Trivia - bowling March 14, 2008

The bowlers who took the most high-quality wickets

In the wickets column of scorecards there is the bland pronouncement that a bowler has captured x number of wickets

About a month back, I had done a post on the most consistent bowlers in Tests, as part of an analysis on bowlers. I had mentioned then that there would be two measures for bowlers - the second one is on the quality of wickets taken by bowlers.

In view of the very high number of comments received, we will close the comments by evening of Friday, 21 March so that a comprehensive follow-up can be posted.

Consider three recent innings summaries:

West Indies 215 all out (Sehwag 3-33, Patel 3-51, Kumble 3-57) These numbers suggest Virender Sehwag was the best of the lot and Anil Kumble the worst. In reality, it was the other way around. Kumble took the wickets of Chris Gayle, Brian Lara and Dwayne Bravo. Munaf Patel took the wickets of Daren Ganga, Ramnaresh Sarwan and Denesh Ramdin, while Sehwag collected the tailenders - Ian Bradshaw, Jerome Taylor and Pedro Collins. Another example:

India 240 all out (Ntini 3-41, M Morkel 3-86) Makhaya Ntini captured the wickets of Wasim Jaffer, Sachin Tendulkar and Sourav Ganguly while Morne Morkel captured the wickets of Mahendra Singh Dhoni, Kumble and Zaheer Khan. For that matter, the spell of Andre Nel, who captured only two wickets - those of Sehwag and Dravid - is better than that of Morkel.

Bangladesh 259 all out (Ntini 4-35, Steyn 4-66) Here both bowlers took the same number of wickets, but Dale Steyn took the top four while Ntini mopped up the tail.

In the wickets column of scorecards there is the bland pronouncement that a bowler has captured x number of wickets. There is no information on whose wickets he captured. This analysis seeks to secure such information.

The computation is simple. Every wicket captured by a bowler in the 1865 Test matches played so far is analysed, and the sum of career batting averages of the batsmen dismissed is calculated. It is then divided by the number of wickets captured by each bowler and a Batting Quality Index (BQI) arrived at. It's a simple but exhaustive calculation, which is impossible manually.

The top ten bowlers in this list - criterion being at least 100 Test wickets - ordered by BQI is startling. (I would appreciate it if readers do not immediately write in saying "Wasim Akram is the greatest", "Who are these clowns", "Boje and Dillon could not find a regular place in their teams" etc.)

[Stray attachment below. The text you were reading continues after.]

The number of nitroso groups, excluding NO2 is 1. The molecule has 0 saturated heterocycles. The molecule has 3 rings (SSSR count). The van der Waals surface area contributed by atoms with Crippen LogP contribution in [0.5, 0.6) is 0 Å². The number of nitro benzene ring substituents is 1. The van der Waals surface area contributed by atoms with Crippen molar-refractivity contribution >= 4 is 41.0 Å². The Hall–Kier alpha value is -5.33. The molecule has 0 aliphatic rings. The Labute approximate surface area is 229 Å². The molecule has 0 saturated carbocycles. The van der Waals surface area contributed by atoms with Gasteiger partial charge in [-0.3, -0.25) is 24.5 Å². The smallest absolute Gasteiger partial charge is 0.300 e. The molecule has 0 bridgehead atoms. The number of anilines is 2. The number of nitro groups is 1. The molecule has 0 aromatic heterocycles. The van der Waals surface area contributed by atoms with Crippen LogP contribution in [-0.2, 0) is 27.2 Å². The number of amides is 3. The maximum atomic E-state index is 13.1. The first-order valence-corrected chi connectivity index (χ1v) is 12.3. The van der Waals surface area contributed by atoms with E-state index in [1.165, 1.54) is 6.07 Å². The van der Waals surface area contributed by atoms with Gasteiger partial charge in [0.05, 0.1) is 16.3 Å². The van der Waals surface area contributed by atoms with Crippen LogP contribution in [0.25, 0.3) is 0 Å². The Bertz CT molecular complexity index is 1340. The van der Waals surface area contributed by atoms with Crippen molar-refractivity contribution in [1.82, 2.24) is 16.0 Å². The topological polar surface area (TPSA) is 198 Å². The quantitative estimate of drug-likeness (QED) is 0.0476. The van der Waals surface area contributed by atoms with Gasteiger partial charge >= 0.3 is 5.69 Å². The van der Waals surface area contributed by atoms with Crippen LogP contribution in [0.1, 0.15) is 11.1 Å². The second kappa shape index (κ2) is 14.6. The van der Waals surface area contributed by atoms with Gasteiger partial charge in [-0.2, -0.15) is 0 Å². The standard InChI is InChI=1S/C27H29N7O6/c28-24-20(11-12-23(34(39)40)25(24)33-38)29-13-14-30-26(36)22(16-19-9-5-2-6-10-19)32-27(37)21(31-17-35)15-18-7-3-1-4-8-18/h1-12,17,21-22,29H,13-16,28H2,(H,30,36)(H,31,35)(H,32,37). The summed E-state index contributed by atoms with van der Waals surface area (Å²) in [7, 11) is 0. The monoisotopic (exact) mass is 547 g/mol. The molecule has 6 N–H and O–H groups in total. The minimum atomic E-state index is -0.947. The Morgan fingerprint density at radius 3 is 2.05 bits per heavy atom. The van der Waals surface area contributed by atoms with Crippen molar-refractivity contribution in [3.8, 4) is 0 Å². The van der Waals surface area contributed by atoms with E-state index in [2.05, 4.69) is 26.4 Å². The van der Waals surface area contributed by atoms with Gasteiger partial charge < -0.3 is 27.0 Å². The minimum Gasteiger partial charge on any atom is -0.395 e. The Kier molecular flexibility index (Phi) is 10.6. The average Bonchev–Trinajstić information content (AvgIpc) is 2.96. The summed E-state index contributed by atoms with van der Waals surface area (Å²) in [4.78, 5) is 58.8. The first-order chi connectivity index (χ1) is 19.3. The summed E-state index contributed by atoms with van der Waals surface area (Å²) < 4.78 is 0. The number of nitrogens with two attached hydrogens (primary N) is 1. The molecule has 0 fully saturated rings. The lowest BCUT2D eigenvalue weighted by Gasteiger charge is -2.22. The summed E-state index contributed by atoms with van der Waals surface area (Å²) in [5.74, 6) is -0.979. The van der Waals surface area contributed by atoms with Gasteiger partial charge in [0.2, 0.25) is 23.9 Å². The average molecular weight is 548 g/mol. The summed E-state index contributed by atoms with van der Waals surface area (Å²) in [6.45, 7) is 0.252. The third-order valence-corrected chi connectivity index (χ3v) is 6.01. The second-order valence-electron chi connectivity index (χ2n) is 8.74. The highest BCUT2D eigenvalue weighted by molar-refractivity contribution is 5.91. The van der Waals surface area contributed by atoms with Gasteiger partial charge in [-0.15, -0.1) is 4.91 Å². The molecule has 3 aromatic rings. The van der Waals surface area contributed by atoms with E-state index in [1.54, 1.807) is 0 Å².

Table 1: Ordered by BQI

SNo Bowler            Bow Cty Mat Wkt  Sum of   BQI
BatAvge

1.Boje N LSP Saf 43 100 3453.0 34.53 2.Flintoff A RFM Eng 67 197 6652.0 33.77 3.Connolly A.N RFM Aus 29 102 3444.0 33.76 4.Giles A.F LSP Eng 54 143 4812.0 33.65 5.Dillon M RFM Win 38 131 4366.0 33.33 6.Collinge R.O LFM Nzl 35 116 3825.0 32.97 7.Zaheer Khan LFM Ind 53 170 5599.0 32.94 8.Caddick A.R RFM Eng 62 234 7706.0 32.93 9.Hoggard M.J RFM Eng 66 247 8118.0 32.87 10.Martin C.S RFM Nzl 37 125 4086.0 32.69

The list is headed by virtually unknown bowlers. Why does this happen?

Possibly because they do not bowl at the end, picking up tail-end wickets. The other more established bowlers get the opportunity. These bowlers tend to bowl during the middle of the innings.

The other peculiarity is the presence of the three current England bowlers. Here the possible reason is that England has played Australia and India recently and the average of batting averages for these two teams is quite high.

I would be interested in reading comments from interested readers on possible reasons for this peculiar situation.

136.Steyn D.W         RFM Saf  20 105  2655.0  25.29
137.Barnes S.F        RFM Eng  27 189  4646.0  24.58
138.Blythe C          LSP Eng  19 100  2449.0  24.49
139.Wardle J.H        LSP Eng  28 102  2416.0  23.69
140.Noble M.A         ROB Aus  42 121  2859.0  23.63
141.Turner C.T.B      RFM Aus  17 101  2291.0  22.68
142.Giffen G          ROB Aus  31 103  2229.0  21.64
143.Peel R            LSP Eng  20 102  1960.0  19.22
144.Briggs J          LSP Eng  33 118  2025.0  17.16
145.Lohmann G.A       RFM Eng  18 112  1755.0  15.67

At the other end of the table we have the pre-World War-I players, indicating very low batting averages for batsmen playing at that time. Dale Steyn is a surprise inclusion, possibly because his last 54 wickets (over 50%) have been against the weaker batting teams of New Zealand, West Indies and Bangladesh, who have lower batting averages.

For a full list, please click here.

However let us seek to address this situation by looking at two other measures. The first is the difference between BQI and the career bowling average for the bowler. While it is true that having a high BQI means that the bowler has picked up better quality wickets, it might be more than offset by a high bowling average, which means the bowler has conceded a lot of runs for each wicket captured. The difference between these two figures will give a clear indication of the bowler's quality. The higher the difference, the better the bowler.

Table 1: Ordered by Difference between BQI and Bowling Average

SNo Bowler            Bow Cty   BowAvg  BQI    Diff

1.Marshall M.D RF Win 20.95 30.06 9.11 2.Davidson A.K LFM Aus 20.53 29.51 8.97 3.Ambrose C.E.L RF Win 20.99 29.85 8.86 4.McGrath G.D RFM Aus 21.64 30.43 8.79 5.O'Reilly W.J RLB Aus 22.60 31.12 8.53 6.Barnes S.F RFM Eng 16.43 24.58 8.15 7.Laker J.C ROB Eng 21.25 29.30 8.05 8.Croft C.E.H RF Win 23.30 31.22 7.91 9.Miller K.R RF Aus 22.98 30.65 7.68 10.Adcock N.A.T RF Saf 21.11 28.17 7.07